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Adapting Ghost in the Shell into a live action franchise was always going to be a difficult prospect. Despite the anime film’s futuristic setting and various action setpieces, it isn’t a property known for fights and explosions as much as it is for transhumanist philosophizing and meditations on the role of technology in human evolution. So it’s not all that surprising that the American live action remake not only misses the point of what made the source material so beloved and enduring, but it also muddies its own plot so as to become a very dumb version of a very smart film.

The film can effectively be split into two halves. The first is a loyal recreation of some basic beats from the original anime film, wherein the cyber-enhanced government agency Section Nine investigates a mysterious hacker by the name of Kuze, who is highjacking the minds of other cyber-enhanced humans in order to carry out a string of murders. If you’re looking for live action recreations of key scenes from the anime, all the boxes are checked: there’s the fight in the pool, a version of the garbage truck chase, the spider tank, and pretty much any other piece of frenetic action that can be lovingly rendered in three dimensions. And while the film does look great—in an art style equally reminiscent of Blade Runner, The Fifth Element, and The Matrix that makes an otherwise dark and gray cyberpunk future pop with color—there just isn’t much reason to see this version of events unfold when they are merely replications of the source material.

What really makes this film an inferior model, at least from a basic plotting perspective, is that the transhumanism falls to the wayside in favor of reducing the narrative into a series of action beats that place protagonist The Major (more on her in a minute) in a standard heroism arc, which never quite comes together as compelling as an exploration of either her psyche or the greater philosophical questions at play. This version of Ghost in the Shell isn’t prepared to cope with issues of identity and perspective in the way that its inspiration was, which brings us to the other half of Ghost in the Shell’s troubled narrative.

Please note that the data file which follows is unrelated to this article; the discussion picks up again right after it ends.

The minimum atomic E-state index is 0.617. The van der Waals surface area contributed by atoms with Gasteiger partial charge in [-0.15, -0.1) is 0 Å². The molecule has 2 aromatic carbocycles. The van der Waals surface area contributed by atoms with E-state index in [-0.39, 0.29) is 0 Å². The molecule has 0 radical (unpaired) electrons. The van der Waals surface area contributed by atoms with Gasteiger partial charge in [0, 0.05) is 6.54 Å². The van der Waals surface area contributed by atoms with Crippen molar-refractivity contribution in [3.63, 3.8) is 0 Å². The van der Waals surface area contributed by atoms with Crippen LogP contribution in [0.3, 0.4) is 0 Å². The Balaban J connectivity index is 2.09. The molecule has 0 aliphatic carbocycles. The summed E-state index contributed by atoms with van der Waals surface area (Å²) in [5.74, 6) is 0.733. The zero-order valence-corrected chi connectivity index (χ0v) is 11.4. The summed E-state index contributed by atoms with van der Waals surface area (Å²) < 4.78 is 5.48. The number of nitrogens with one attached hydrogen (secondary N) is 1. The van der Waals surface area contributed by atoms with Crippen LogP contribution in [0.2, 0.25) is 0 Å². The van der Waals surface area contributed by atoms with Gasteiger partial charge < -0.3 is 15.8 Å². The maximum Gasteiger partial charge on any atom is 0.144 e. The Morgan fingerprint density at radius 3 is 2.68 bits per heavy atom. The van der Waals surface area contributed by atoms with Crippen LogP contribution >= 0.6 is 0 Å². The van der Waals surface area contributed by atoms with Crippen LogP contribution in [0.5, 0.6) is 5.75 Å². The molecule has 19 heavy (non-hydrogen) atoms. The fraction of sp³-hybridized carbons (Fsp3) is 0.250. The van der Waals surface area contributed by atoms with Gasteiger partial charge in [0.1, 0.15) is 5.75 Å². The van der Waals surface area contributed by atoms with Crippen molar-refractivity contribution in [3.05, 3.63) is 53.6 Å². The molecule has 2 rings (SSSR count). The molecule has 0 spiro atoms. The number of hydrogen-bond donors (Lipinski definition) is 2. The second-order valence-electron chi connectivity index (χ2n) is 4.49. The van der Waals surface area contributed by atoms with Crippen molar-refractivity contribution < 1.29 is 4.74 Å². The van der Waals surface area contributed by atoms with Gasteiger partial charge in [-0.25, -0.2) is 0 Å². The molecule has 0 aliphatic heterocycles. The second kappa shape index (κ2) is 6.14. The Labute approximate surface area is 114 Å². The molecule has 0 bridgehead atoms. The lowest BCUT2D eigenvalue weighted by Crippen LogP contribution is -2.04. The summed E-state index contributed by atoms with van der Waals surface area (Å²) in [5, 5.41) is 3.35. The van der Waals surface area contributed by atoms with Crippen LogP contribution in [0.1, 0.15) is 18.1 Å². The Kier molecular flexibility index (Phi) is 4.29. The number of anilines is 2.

Much fuss has been made over Scarlett Johansson, a white woman, having been cast as The Major, a traditionally Japanese character by the name of Motoko Kusanagi, and it’s easy to understand why. There is a long and troubling history of whitewashing in American cinema, and as people of color rise in political and social prominence it’s becoming harder for their cries for representation to be ignored. But Ghost in the Shell not only makes The Major a white character through a casting choice, it effectively expends The Major’s entire character arc on explaining why she is now a white character. Without getting into too many spoilery details, it is eventually revealed that The Major, who cannot remember her life before becoming a brain in a synthetic body, was actually a young Japanese woman whose identity was effectively erased. So not only is the whitewashing an uncomfortable subtextual decision to exclude Asian voices and perspectives from the adaptation of a Japanese property, but it’s also a textual erasure that the film bends over backwards in order to justify by making it the central focus of The Major’s character arc, as if the filmmakers decided to cast Johansson first and then reverse-engineered the script in some misguided attempt to justify their prejudice.

Extremely problematic as that all is, there isn’t even enough of an original movie here to make that sort of narrative gymnastics understandable. For as gorgeous and inventive as the film looks at times, there’s not a lot of intelligence under the hood, mimicking what it thinks was cool about the anime while entirely missing the point. What once was a question-raising hypothesis on the future of humanity is now an action-packed origin story that clearly hopes to spawn a new franchise by the most cynical means possible. If you need a Ghost in the Shell fix, just watch the original again. You won’t be offended or disappointed as you would if you paid for a theater ticket.